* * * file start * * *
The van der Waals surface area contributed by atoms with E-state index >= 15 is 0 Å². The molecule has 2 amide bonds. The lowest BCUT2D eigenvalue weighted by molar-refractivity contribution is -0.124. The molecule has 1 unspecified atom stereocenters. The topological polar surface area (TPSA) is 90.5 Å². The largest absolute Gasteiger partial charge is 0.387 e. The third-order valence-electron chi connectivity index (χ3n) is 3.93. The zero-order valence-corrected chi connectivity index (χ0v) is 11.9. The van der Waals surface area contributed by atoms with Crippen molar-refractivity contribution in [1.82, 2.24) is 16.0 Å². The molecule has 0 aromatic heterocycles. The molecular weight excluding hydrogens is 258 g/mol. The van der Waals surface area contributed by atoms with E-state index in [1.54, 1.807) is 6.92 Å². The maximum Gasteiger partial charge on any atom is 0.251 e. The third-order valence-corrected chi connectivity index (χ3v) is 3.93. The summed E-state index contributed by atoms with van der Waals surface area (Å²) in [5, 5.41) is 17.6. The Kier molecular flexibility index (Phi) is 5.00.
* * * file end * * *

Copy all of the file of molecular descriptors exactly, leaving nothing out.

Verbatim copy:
The van der Waals surface area contributed by atoms with E-state index >= 15 is 0 Å². The molecule has 2 amide bonds. The lowest BCUT2D eigenvalue weighted by molar-refractivity contribution is -0.124. The molecule has 1 unspecified atom stereocenters. The topological polar surface area (TPSA) is 90.5 Å². The largest absolute Gasteiger partial charge is 0.387 e. The third-order valence-electron chi connectivity index (χ3n) is 3.93. The zero-order valence-corrected chi connectivity index (χ0v) is 11.9. The van der Waals surface area contributed by atoms with Crippen molar-refractivity contribution in [1.82, 2.24) is 16.0 Å². The molecule has 0 aromatic heterocycles. The molecular weight excluding hydrogens is 258 g/mol. The van der Waals surface area contributed by atoms with E-state index in [1.54, 1.807) is 6.92 Å². The maximum Gasteiger partial charge on any atom is 0.251 e. The third-order valence-corrected chi connectivity index (χ3v) is 3.93. The summed E-state index contributed by atoms with van der Waals surface area (Å²) in [5, 5.41) is 17.6. The Kier molecular flexibility index (Phi) is 5.00.